Sperm cell energy source-Energy metabolism and sperm function.

By using our site, you acknowledge that you have read and understand our Cookie Policy , Privacy Policy , and our Terms of Service. Biology Stack Exchange is a question and answer site for biology researchers, academics, and students. It only takes a minute to sign up. The seminal fluid contains fructose as the main energy source for the sperm and not glucose. Why is fructose and not glucose the primary energy source for these sperm, since glucose is the preferred energy source for most other tissues?

Sperm cell energy source

It was expected that mitochondrial substrates, pyruvate and lactate, would eneryg sperm motility and mitochondrial function better than the glycolytic substrate, glucose, due to direct utilization within the mitochondria. Differential effects of glucose and fructose on hexose metabolism in dog spermatozoa. During this process, the flagella move with high curvature and long wavelength. Many methods have been used to understand the relationship between energy metabolism and sperm function. Osmotic stress stimulates generation of superoxide anion by spermatozoa in horses. The proposed mechanism of ROS production described is also what occurs with addition of the ATP-synthase inhibitor, oligomycin, as Energyy previously.

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So, in conclusion, the lifespan of human spermatozoa is hours, but it depends on the environment, which is to say, the conditions under which they are held. Very simply put, seminal fluid is comprised Rubber track buyer proteins, fructose, water and other components such as vitamins, minerals, etc. Incomplete development of human spermatozoa is associated with increased creatine phosphokinase concentration and abnormal head morphology. From the pituitary gland, the luteinizing hormone surges and stimulates leydig cells present in testicles to produce testosterone. Ultrastructural study of an endogenous energy substrate in spermatozoa of the sea urchin Hemicentrotus pulcherrimus. Male Infertility pp Cite as. When male fertility issues are caused by alterations related to sperm motility, the patient is diagnosed with asthenozoospermia through a Sperm cell energy source analysis SA. Motility is one of the main characteristics of a well developed sperm cell. With the energy provided from the mitochondria Sperm cell energy source energyaxonemal moves towards the flagellum base, which causes the crll to slide down. The Open Forensic Science Sperj. All Rights Reserved.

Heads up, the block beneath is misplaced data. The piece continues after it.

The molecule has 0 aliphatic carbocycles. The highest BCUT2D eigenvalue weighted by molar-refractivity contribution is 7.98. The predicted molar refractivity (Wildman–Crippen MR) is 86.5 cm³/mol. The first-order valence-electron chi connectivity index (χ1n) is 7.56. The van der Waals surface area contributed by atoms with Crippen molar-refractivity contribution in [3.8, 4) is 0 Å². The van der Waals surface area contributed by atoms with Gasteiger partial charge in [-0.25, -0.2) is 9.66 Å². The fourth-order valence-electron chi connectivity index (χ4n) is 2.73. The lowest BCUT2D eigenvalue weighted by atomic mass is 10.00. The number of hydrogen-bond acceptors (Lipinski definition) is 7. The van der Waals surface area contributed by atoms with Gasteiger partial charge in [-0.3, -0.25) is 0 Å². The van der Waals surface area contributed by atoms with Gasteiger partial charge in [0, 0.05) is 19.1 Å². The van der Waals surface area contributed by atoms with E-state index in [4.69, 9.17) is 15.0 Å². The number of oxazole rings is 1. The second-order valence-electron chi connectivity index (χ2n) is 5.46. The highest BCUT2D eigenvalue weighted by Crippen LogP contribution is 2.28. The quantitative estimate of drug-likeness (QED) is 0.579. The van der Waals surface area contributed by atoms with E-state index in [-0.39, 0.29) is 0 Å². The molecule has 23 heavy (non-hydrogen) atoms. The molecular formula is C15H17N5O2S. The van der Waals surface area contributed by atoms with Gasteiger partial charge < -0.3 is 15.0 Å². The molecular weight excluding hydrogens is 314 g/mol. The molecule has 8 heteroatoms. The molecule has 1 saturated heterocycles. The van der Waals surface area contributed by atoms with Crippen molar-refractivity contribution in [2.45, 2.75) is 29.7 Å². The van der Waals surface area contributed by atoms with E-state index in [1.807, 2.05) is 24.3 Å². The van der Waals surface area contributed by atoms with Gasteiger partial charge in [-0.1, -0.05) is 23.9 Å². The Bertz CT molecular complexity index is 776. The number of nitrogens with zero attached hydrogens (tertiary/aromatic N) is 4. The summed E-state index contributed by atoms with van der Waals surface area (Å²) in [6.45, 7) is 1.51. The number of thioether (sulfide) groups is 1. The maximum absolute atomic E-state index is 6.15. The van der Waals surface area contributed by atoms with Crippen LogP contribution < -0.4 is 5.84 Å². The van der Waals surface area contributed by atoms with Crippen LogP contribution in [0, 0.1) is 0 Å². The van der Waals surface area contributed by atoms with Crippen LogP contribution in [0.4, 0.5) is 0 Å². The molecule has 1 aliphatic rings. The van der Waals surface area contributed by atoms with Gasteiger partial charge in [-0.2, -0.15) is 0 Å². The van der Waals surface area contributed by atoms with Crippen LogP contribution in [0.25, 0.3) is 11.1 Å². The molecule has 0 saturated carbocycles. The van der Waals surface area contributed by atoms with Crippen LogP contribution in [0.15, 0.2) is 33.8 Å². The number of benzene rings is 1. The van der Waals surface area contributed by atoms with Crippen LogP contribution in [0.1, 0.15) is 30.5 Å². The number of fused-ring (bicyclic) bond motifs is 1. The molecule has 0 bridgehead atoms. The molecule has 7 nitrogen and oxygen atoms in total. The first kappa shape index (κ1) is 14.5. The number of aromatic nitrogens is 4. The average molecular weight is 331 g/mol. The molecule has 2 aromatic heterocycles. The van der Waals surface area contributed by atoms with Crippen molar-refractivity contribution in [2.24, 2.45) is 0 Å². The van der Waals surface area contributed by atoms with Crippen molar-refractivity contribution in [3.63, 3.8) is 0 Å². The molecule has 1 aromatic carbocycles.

Energy metabolism is a key factor supporting sperm function.

  • Sperm is the male reproductive cell.
  • By using our site, you acknowledge that you have read and understand our Cookie Policy , Privacy Policy , and our Terms of Service.
  • For decades, researchers have been debating whether sperm cells get their fuel, molecules of ATP, from mitochondrial oxidative phosphorylation or glycolysis.
  • A spermatozoon, in plural spermatozoa , or sperm cell is the male reproductive cell that is expelled along with the seminal fluid or semen when a man ejaculates.

For decades, researchers have been debating whether sperm cells get their fuel, molecules of ATP, from mitochondrial oxidative phosphorylation or glycolysis. Their work advances our understanding of the cellular physiology of sperm, which in turn may have some bearing on the development of a male contraceptive pill and better in vitro fertility techniques. The investigators decided to tackle proteomic analyses of the tail of human sperm, because previous studies indicated many sperm metabolism proteins are located there.

By identifying all the proteins in the tail, the investigators hypothesized, they could tease out which were the ATP-producing pathways in the cell. Amaral, Oliva and colleagues isolated active sperm cells from semen samples taken from healthy men.

They then cut out the protein bands from the gel and analyzed them by liquid chromatography—mass spectrometry. The team discovered a number of proteins that had not been previously described in human sperm. Some peroxisomal proteins are known to be involved in the oxidation of very long-chain fatty acids. The investigators say that their data contradict a common concept in the literature that sperm cells need to have external substrates for energy production through either oxidative phosphorylation or glycolysis.

The finding of peroxisomal proteins suggests sperm may be able to get energy from internal sources of substrates, such as the long-chain fatty acids, to guard against external energy-source fluctuations.